But then the young Galbraith took a powerful stamp from Thorstein Veblen and the lasting impression may best explain him. The Theory of the Leisure Class remains fresh to him after having grown stale to everyone else remotely as sophisticated as he is. As bible of the Party of Envy, it exerts its strongest appeal to college sophomores, who sluff it off as soon as they are enticed into the dream of being themselves envied. To cling to Veblen is ordinarily to give off unpleasant smells of that variety of rancor whose main foundation is the suspicion that you are being snubbed.

Galbraith was uniquely positioned to draw from Veblen a more useful inspiration than the usual self-regarding one. They had grown up in remarkably similar circumstances, being both sons of peasants removed from penury. Veblen was a Scandinavian surrounded by Anglo-Saxons who thought themselves his betters; and Galbraith was a Scotch Presbyterian in an Ontario where the affectations of aristocracy emanated from the Church of England. What seems to have attracted Galbraith to Veblen and to have kept him there so long was the contempt for rather than envy of presumed elites that this common origin bred in each:

In Upper Canada (now Ontario) in the last century, as I have elsewhere told, there was a moral and political cleavage between the rural Scotch and the prestigious Toryism of the English-oriented ruling class. The resulting attitudes were far from dead in my youth; they required one to be compulsively against any self-satisfied elite. One never joined, and one never overlooked any righteous opportunity to oppose or, if opportunity presented, to infuriate. No psychic disorder could be more useful. It forces one automatically to question the most pompously exchanged clichés of the corporate executive, the most confidently vacuous voices on military adventure and the most generally admired triteness on foreign policy. To me it has been valuable, I believe, on matters as diverse as the deeply sanctioned obsolescence of neoclassical economics and the greatly self-approving commitment in Vietnam.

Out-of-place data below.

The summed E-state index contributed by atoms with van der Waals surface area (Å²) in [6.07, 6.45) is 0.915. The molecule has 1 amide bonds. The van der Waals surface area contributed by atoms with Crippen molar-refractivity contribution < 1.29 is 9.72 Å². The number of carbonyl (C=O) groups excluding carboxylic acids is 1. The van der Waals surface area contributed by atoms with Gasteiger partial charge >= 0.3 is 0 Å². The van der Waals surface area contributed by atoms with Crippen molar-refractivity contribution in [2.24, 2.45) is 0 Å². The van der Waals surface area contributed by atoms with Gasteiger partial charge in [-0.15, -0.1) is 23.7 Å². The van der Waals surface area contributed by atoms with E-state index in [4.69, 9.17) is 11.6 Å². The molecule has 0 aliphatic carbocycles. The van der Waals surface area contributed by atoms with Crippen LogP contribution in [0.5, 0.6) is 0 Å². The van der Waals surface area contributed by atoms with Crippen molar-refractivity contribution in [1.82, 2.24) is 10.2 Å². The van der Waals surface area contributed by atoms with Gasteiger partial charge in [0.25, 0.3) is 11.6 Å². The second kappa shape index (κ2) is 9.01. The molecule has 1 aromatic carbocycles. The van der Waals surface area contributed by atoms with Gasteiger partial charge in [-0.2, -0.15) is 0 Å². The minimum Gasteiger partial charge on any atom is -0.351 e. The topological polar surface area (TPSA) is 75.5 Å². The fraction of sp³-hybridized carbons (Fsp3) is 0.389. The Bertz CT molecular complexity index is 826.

Here is a confession of class bias as candid as it is winning. Galbraith like Veblen is more sociologist than economist, and he himself would probably not over-earnestly dispute the judgment of the British David Reisman, one of the more severe of his examiners, that his strictures on textbook economics form “not in essence the attack of an economist seeking to purify his subject but that of a social critic seeking to transform his society.”1